Too Few Troops for Current Needs or Future Crises

This week, Opportunity '08 takes a closer look at the U.S. military, and how the next president can increase military readiness and capacity.

As the nation honors its veterans this week, including those who have served in Iraq, troubling questions loom large: Does the current size of the military meet our needs? Is America ready to face future conflicts?

Experts say no. Military historian Frederick Kagan argues that while U.S. military superiority is unmatched, capacity is at the breaking point, jeopardizing both domestic and international security.

The military needs to grow to ensure the nation is prepared to handle potential crises. "There should be little debate over the proper direction of change: both the Army and Marine Corps must grow, as fast as is practicable, for the foreseeable future," says Kagan.

"Facing the dangerous world of the 21st century, the U.S. military is too small to meet current needs or expected contingencies," says defense expert Michael O'Hanlon. "Stretched almost to the breaking point in Iraq, the U.S. military now is patently unable to contemplate another war with anything less than horror."

"A collapsed Pakistan ranks very high on the list of military scenarios that would threaten U.S. vital interests," says O'Hanlon. "Regime collapse in Pakistan, or regime change in Iran, easily could require an American commitment of 200,000-300,000 soldiers, as could various scenarios for conflict in Korea."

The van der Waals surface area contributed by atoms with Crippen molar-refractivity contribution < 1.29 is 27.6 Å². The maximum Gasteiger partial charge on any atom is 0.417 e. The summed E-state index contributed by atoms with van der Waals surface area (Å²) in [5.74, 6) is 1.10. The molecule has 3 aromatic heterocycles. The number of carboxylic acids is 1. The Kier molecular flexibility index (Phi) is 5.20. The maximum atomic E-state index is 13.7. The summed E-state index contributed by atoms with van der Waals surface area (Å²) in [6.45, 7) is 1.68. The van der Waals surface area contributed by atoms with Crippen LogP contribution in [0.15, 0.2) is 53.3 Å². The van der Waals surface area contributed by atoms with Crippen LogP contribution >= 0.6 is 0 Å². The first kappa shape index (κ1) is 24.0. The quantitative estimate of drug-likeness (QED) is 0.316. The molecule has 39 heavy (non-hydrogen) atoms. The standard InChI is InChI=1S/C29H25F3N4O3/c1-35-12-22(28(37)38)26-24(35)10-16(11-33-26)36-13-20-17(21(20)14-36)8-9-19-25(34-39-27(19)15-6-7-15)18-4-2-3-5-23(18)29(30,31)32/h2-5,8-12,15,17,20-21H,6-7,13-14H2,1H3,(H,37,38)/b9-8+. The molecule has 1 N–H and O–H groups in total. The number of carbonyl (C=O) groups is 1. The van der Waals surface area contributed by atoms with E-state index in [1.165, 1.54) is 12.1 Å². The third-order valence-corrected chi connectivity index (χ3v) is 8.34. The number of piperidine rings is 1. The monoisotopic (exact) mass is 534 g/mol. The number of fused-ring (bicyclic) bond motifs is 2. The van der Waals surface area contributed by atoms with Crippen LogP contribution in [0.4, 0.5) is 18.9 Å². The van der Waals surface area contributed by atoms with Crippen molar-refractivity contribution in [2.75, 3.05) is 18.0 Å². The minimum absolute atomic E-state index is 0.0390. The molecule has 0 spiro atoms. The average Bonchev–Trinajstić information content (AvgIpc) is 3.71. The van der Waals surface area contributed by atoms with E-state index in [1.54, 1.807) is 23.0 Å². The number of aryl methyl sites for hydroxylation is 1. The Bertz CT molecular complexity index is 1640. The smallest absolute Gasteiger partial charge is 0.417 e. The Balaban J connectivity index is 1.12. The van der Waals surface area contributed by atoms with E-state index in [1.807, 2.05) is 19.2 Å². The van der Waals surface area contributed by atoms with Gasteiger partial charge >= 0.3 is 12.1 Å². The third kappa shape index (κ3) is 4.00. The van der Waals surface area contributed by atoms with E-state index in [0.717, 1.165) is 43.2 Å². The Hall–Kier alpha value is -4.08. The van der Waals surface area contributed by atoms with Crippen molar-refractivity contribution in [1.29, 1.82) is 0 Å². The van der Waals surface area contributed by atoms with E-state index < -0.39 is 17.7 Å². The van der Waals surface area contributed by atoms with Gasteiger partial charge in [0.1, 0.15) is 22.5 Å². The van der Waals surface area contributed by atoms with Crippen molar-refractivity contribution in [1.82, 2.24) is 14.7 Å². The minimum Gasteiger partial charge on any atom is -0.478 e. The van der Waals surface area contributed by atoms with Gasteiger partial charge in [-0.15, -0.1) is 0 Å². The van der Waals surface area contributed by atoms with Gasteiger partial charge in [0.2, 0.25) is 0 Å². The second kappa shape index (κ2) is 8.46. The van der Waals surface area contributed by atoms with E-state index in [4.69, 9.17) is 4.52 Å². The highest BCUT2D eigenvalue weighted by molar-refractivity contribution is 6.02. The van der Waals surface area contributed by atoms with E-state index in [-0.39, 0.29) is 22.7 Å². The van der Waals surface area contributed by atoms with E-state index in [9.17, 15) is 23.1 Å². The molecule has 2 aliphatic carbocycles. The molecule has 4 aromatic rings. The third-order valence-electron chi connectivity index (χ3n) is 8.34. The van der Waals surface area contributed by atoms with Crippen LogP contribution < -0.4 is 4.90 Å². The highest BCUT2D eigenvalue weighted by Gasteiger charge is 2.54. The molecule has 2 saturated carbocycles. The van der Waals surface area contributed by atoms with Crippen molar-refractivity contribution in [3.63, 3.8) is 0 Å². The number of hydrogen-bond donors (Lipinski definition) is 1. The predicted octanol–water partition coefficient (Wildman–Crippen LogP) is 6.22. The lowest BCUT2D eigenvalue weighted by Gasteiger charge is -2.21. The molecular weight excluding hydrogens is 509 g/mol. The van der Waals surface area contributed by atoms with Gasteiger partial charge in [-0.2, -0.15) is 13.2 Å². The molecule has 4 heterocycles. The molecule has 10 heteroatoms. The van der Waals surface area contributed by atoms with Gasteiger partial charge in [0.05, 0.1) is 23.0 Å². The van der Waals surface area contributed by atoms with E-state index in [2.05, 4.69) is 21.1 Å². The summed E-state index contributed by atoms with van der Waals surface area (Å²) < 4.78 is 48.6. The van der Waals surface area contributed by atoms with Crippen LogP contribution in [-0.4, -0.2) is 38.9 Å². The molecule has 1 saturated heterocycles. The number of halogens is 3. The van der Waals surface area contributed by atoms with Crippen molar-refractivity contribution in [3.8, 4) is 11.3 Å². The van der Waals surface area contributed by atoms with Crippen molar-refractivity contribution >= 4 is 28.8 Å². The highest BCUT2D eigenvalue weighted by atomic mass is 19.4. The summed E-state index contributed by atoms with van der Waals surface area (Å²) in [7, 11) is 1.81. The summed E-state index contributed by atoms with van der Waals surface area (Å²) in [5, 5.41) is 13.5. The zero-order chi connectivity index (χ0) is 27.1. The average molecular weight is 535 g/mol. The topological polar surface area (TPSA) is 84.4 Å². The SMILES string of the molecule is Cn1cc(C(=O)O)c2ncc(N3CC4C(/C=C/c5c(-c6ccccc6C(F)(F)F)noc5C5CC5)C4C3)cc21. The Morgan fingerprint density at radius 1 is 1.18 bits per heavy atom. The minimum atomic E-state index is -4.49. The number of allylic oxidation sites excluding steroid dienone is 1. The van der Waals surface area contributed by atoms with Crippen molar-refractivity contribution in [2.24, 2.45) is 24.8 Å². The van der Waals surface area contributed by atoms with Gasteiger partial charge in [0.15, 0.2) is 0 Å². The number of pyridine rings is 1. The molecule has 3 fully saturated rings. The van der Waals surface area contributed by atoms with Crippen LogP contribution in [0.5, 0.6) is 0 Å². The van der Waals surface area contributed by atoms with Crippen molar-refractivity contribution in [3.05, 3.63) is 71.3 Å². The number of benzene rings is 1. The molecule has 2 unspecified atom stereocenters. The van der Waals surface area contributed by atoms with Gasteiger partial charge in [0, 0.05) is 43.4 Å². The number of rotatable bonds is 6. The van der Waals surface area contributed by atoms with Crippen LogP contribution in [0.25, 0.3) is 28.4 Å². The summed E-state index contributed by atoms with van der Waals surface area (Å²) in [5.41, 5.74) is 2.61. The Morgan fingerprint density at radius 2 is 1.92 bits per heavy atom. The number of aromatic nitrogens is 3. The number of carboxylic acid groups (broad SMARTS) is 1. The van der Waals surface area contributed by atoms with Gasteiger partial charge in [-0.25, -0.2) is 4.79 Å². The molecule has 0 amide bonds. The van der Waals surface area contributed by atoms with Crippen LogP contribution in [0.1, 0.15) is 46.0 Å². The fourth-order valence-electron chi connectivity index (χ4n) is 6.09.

Kagan and O'Hanlon recommend expanding ground forces, cutting waste in the Defense Department and reforming recruitment practices.

"Although the nation's security is the single most important responsibility of the President and Congress, fiscal priorities -- ensuring the nation's prosperity and maintaining good stewardship of the federal budget -- are close behind," notes O'Hanlon. "Defense policymakers have a responsibility not to squander resources."

A full version of this proposal, as well as supporting background material, is available at Opportunity08.

About the Experts and the Project:

Frederick W. Kagan is resident scholar at the American Enterprise Institute for Public Policy Research. He specializes in defense issues, the American military, defense transformation, the defense budget, and defense strategy and warfare. A military historian who has taught at West Point, Kagan advised the Bush administration on its approach to the Iraq war.

Michael E. O'Hanlon is a senior fellow at the Brookings Institution and specializes in Iraq, North Korea, homeland security, the use of military force, and other defense issues. O'Hanlon advised members of Congress on military spending as a defense budget analyst. O'Hanlon is the director of Opportunity 08.

Opportunity '08 aims to help 2008 presidential candidates and the public focus on critical issues facing the nation, presenting policy ideas on a wide array of domestic and foreign policy questions. The project is committed to providing both independent policy solutions and background material on issues of concern to voters.